When it came to making more crucial decisions and facing opposing views, I was out of my comfort zone again. This tended to happen more toward the end of the bid, when time was tight and critical decisions were being made with input from senior leadership. When there was a conflict among the senior leaders regarding the presentation style and which artifacts would be most beneficial to present, I was asked to share my opinion. To what extent should I challenge? How much should I push?
In this situation, my opinion differed to what was being proposed, even after taking the time to understand the thought process. Having enhanced my level of input throughout the bid, I felt my opinion was taken seriously and therefore I could say what I truly thought.
“The reason I think we should present the artifact is because its different,” I explained. “It’s not what the client is going to expect, and it highlights just how much time and effort we put into the bid, proving to the client how seriously we have taken their challenges. I worry that if we remove it, the presentation might not be engaging enough.”
Lessons From My First Bid as a Graduate Security Architect
Looking back, I can identify two errors I made in the team room.
When I said, “I worry it might not be engaging enough,” it sounded as though I doubted the others’ ability to engage with the client through the presentation. This was a point I had made before.
Following this debate, the group ultimately decided to remove the artifact from the presentation, and I respected that decision. But it wasn’t a total loss: During the presentation, the client asked questions to which the artifact modeled the perfect answer, so my manager decided to show it. It was a great feeling of validation, and it showcased my managers’ belief in my work — and the belief I should have in my work.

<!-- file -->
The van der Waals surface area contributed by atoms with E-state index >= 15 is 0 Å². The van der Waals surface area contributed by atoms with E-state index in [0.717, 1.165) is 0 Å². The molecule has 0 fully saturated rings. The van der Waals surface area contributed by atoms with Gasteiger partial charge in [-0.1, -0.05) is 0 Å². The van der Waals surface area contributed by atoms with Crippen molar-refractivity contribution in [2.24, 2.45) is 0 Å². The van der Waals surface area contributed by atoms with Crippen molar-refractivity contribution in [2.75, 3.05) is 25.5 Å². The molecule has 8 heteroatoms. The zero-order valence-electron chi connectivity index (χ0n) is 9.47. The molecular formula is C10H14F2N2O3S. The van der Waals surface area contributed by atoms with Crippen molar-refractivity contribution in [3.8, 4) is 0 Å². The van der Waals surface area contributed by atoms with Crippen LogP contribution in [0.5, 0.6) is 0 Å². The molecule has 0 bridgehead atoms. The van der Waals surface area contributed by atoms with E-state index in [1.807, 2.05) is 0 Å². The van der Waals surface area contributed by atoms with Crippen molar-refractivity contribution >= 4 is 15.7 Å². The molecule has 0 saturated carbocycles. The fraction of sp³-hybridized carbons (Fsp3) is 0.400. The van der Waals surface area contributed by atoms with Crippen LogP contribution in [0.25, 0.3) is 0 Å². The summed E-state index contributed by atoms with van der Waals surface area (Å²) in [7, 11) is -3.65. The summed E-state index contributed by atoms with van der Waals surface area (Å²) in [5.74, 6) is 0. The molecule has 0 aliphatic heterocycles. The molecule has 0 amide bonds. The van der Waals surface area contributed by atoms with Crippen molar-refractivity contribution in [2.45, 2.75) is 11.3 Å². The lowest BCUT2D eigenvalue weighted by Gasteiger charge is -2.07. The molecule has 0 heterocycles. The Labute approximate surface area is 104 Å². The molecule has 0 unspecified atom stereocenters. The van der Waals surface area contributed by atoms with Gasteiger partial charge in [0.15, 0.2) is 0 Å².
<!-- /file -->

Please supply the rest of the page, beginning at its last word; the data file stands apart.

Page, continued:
Returning to my second learning point, we must be aware of when we’ve said enough. There were times when I made a point that got lost in conversation. I made the point again, and still no acknowledgment. I’ve since learned that this is where I should leave it. By that point, the team had heard my opinion; if the other team members had agreed, it would have been put into action.
It’s also a matter of observing and assessing the seniority and the reception to your previous injections. Your comments won’t always be taken positively, but look at all the others in the room and watch how they are challenged. I can guarantee it’s a lot more than you think.
Back Your Ideas, But Know When to Back Off
Take being challenged as an opportunity — it’s a chance to prove your point and a test of your commitment and confidence in your views. Being challenged is not the same as being shut down. Learn to back your ideas, but know when to back off.
So, how did my first bid go? Here are my top takeaways: Start with the small injections and build trust. Read the room. When someone challenges you, take that as a sign they’re interested to learn more and a chance to strengthen your viewpoint, but also know when to pump the brakes.
We are the disruptive generation, but we need to remember that we’re still inexperienced. We will grow with time, and this experience was one of the first, most crucial steps toward finding my professional voice in cybersecurity.